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You Don’t Have to Remember Every Aspect

Recently, I saw a person weakly trashing on Fate and telling someone to play a different system instead. That person’s chief point: “If you play [other system], you don’t have to remember everyone’s aspects.”

Certainly Fate’s not perfect — no system is, and there’s stuff I definitely look at in Fate as places where we could improve. And no games is for everyone. But that “complaint,” which I’ve heard time and time again, is the laziest of arguments. It’s frankly not true.

GMs and players, you don’t have to remember every aspect.

GMs, write down the aspects for each character onto your own sheet of paper. Bam, now you don’t have to remember anything — it’s in front of you. Next up, star one from each player, and use that as the only aspect you’ll play toward. Now you have a focus. If you get stuck, pick someone who hasn’t had the spotlight, and look over their aspects. Take a short bathroom or beverage break while you figure something out — nothing says you have to come up with ideas immediately at the table.

Players, you don’t need to concentrate on everyone else’s aspects. Relax, focus on your own, and you’ll learn the others that are interesting to you (read: that you might invoke for yourself or suggest as compels) over time.

That’s it. It’s very simple advice, but one that I don’t think a lot of new Fate GMs are aware of because the general concept of aspects can be itself overwhelming for some. As time goes on and you play or run more Fate, your bandwidth for tracking aspects will increase, but it’ll never be 100% if you have more than a couple players. All Fate GMs have in mind just a subset of aspects for any given session. The reason that all of the aspects exists is to change up what subset GMs put in their crosshairs and to give players plenty of tools for their characters.

To reiterate: GMs and players, you don’t have to remember every aspect.

– Ryan

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8 Responses to You Don’t Have to Remember Every Aspect

  1. Preach on brother Macklin, preach on.

    In all seriousness it’s pretty excellent advice. In fact I thought I remembered seeing somewhere in the Fate Core book where it suggests to take a few of the aspects from the players and a few from the setting to create the scenario for play that evening also providing you a focus for play. Not only do you have a focus but probably some stakes questions relating to characters aspects.

    • Ryan Macklin says:

      I’m pretty sure that’s in the book (though I don’t have it on me right now), as it’s something Lenny & I discussed. I suppose in hindsight I would have made a single page has its own boxed treatment with “New to running Fate? Don’t let aspects intimidate you!” (And some of what you’re talking about is I think in The Long Game, I think, but its position in the book means it probably doesn’t get to people who are nervous.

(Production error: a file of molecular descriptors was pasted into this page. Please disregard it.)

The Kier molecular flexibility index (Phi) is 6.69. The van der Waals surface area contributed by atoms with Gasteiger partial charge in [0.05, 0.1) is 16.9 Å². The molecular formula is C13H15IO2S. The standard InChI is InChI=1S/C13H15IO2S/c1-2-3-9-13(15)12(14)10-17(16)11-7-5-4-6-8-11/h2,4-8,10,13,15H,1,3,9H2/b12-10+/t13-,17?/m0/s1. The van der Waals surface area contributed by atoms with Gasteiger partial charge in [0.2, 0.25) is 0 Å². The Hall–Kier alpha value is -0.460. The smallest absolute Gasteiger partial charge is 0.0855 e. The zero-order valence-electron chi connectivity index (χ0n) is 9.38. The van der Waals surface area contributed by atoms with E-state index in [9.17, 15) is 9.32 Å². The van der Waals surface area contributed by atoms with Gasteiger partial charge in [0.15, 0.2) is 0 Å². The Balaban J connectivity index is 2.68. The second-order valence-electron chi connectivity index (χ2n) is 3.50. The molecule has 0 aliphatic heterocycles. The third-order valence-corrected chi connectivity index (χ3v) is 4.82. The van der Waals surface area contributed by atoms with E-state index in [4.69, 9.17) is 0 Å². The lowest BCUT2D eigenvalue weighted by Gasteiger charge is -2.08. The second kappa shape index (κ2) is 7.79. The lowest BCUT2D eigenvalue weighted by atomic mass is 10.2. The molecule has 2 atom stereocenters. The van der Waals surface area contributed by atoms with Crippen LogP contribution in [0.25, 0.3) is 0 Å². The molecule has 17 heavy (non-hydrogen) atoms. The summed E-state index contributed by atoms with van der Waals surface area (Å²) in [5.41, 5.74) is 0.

– Ryan

  2. blackcoat says:

    “But if you don’t play D&D, you don’t have to remember all your players ACs and Alignments”. Sheesh.

    Yes, I know that Aspects are a little more involved than a simple quantitative value, but really having a little cheat sheet with name and some of the pertinent info (stat block, aspect list, bonds) for the players in the game next to your notes isn’t the worst idea any GM has ever had.

  3. As If says:

    Blackcoat is correct – and I do this for every frikkin game. If the game has a GM, that list of notes is the single required item of “prep” – even in a “no-prep” game.

    • Ryan Macklin says:

      I wouldn’t call that preparation. I just call that best practice. Paperwork done at the table isn’t what people think about when terms like “no-prep” are used to describe something. But yes, super handy.

      Also, you can shift that onto player aids. Like if you have large name tents, include a couple aspects and apex skill/approach underneath. That way everyone can see them, and it’s a part of the same player device.

      – Ryan

  4. Ryan Macklin says:

    Some interesting G+ conversation regarding this:

    From the Fate G+ community: https://plus.google.com/u/0/+RyanMacklin/posts/JL5EMiuXCCY
    From Rob Donoghue: https://plus.google.com/u/0/+RobDonoghue/posts/Hv8pLdis3Jn

  5. Carl Klutzke says:

    Defining aspects for your character is how a Fate player tells the GM, “These things are important to me. I want to do these things.” If your GM can’t be bothered to remember even one your character’s aspects, you need a different GM. (In my own experience, the GM mostly was making up his own story and allowing us to listen.)

    • Ryan Macklin says:

      Woah. That is the most horrible and toxic response I could possibly read, short of vulgarity. I’m trying to make people feel comfortable with Fate by saying that you don’t already need to remember this stuff and that it’s a skill people grow into. Don’t undermine that.

      I’m seriously tempted to delete this comment, but instead I’ll leave it up as a firm example of what to not tell people new to any game system.

      – Ryan